It is then baked for up to two hours in a wood-fired oven or furnace until tender. Once removed from the oven, the salt crust is smashed with a hammer in front of the diners, making it a visually appealing dish prepared in restaurants around the region and beyond.
Lemongrass Chicken Chicken chunks, lemongrass, spicy chili peppers, shallots, garlic, sugar, salt, oil, turmeric, and fish sauce are typically used to produce this dish.
The chicken is marinated with lemongrass, turmeric, salt, sugar, garlic, shallots, and fish sauce before being stir-fried in oil and cooked till soft. The meal is often served with hot rice or noodles upon completion. Once the chicken simmers, coconut juice can be added, if desired.
Deep-Fried Chicken and Lemongrass
The Thai dish Kai thot takhrai consists of fried chicken (often wings or legs) served with crispy lemongrass. Typically, the dish is prepared using chicken pieces that have been marinated in a mixture of lemongrass, kaffir lime leaves, sugar, black pepper, salt, and sauces such as oyster sauce, soy sauce, or fish sauce.
The chicken pieces are then often covered with a mixture of flour and water and fried in high oil until golden and crisp. Chicken chunks deep-fried with crispy strands of fried lemongrass are often enjoyed alone or with hot steamed rice as a complete meal.
Sate Ponorogo is a classic form of Indonesian satay that originated in Ponorogo, East Java. This style of satay is composed of chicken marinated in shallots, garlic, candlenuts, coriander, turmeric, cumin, galangal, salt, and palm sugar.
The chicken is then sliced into pieces and threaded onto bamboo skewers before to being coated with a mixture of kecap manis, shallots, brown sugar, and oil. The skewers are roasted until the chicken is fully cooked and tender on both sides.
Honey-Soy Chicken Wings
Guangzhou is the origin of the traditional Chinese meal Mut jup mun gai yek. Typically, chicken wings, soy sauce, honey, peanut oil, Shaoxing wine or sherry, garlic, and ginger are used to prepare this dish. The chicken wings are stir-fried over high heat in peanut oil in a wok until browned.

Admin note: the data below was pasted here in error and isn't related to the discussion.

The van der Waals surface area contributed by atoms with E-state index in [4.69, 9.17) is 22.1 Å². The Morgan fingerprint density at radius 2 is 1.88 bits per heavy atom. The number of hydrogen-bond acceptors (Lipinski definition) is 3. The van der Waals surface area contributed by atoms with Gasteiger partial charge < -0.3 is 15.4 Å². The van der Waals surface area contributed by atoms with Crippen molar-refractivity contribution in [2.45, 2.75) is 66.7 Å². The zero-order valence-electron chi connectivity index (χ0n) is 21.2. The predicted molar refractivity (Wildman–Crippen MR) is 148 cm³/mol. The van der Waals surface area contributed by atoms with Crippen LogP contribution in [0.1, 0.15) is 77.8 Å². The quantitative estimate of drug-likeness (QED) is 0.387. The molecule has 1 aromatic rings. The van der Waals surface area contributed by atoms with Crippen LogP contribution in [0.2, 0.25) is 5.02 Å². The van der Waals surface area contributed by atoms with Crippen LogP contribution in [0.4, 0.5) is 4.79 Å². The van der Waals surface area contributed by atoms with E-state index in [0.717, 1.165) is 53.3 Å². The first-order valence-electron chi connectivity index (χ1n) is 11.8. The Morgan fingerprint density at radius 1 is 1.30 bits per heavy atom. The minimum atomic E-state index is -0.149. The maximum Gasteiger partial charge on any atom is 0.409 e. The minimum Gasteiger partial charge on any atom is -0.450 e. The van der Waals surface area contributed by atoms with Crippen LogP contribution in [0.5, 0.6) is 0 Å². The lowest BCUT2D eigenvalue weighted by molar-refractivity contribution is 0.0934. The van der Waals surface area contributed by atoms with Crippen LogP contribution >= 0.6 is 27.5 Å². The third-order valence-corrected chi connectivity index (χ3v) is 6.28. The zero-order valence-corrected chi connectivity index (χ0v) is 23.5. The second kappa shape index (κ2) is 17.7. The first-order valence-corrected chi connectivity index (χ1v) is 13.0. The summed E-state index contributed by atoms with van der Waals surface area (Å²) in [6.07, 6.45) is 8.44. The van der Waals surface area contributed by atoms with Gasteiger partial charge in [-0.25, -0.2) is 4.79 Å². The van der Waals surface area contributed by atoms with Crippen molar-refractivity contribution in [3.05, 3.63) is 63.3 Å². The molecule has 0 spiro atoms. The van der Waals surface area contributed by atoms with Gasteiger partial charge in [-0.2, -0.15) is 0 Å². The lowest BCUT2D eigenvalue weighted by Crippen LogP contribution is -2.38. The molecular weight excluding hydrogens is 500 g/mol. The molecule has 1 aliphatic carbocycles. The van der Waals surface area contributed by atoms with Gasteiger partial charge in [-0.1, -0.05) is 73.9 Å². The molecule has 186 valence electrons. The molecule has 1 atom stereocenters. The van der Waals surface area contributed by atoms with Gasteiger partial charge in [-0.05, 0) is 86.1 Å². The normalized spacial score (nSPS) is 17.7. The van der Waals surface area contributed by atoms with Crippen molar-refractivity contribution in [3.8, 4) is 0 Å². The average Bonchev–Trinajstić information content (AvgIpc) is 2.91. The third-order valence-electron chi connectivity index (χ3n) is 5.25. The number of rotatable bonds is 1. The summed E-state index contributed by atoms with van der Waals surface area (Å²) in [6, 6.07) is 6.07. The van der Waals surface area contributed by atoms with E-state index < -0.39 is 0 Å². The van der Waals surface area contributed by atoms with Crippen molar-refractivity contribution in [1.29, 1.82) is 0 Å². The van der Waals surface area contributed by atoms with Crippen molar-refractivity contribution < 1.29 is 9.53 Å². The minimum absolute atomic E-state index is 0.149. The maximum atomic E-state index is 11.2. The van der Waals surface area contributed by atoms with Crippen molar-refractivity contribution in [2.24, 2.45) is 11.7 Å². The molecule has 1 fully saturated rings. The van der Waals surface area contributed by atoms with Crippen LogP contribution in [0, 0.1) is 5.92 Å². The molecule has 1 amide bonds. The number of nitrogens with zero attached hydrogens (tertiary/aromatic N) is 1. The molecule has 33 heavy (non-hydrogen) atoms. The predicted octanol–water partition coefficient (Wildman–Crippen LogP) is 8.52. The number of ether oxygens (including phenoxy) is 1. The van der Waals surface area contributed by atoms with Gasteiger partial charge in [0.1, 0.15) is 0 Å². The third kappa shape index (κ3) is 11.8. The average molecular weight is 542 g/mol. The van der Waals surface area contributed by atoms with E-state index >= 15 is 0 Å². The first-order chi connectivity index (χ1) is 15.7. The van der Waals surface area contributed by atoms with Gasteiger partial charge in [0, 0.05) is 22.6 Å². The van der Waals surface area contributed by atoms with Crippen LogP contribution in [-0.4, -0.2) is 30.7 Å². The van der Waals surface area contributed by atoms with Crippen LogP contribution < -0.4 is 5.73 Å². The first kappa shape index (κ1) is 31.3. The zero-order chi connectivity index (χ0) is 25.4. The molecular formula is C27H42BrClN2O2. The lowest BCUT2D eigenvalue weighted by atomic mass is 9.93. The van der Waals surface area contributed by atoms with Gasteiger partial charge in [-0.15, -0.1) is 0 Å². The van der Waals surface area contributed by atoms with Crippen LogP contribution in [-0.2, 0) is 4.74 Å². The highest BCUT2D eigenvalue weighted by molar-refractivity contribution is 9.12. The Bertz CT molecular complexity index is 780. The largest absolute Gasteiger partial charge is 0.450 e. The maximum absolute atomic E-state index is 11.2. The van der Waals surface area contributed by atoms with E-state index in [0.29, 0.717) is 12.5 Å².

Soy sauce, wine, garlic, ginger, and honey are added to the wok and swirled until the wings are coated in the sauce. The wings are cooked over low heat until they are tender. As an appetizer, honey-soy braised chicken wings are normally served warm or at room temperature.
Mok kai is a typical Lao dish consisting of chicken paste and a variety of local vegetables wrapped in banana leaves. The chicken thighs (or other chicken pieces) are seasoned and roughly diced before being combined with ground kaffir lime leaves, lemongrass, shallots, galangal, and red chilies.
The finished mixture is sprinkled with fish sauce, formed into a banana leaf, and cooked. Mok kai is normally eaten hot with sticky rice, but it can also be frozen for consumption at a later time. Black fungus, bamboo shoots, eggs, khao khua (ground roasted glutinous rice powder), galangal, coconut milk, and garlic may also be used.
Ayam pelalah is a typical Indonesian dish originating from Bali. It is cooked with chicken, aromatic herbs, and a paste of chili peppers, garlic, shallots, turmeric, shrimp paste, and oil. The dish contains bay leaves from Indonesia, lemongrass, and kaffir lime leaves.
The chicken is grilled, shred, and stir-fried after being combined with the spice paste. On the side, it is typically served with lime wedges, cucumber slices, tomato slices, and rice. In addition to being a staple in many Balinese households, ayam pelalah is also cooked during celebrations and ceremonies.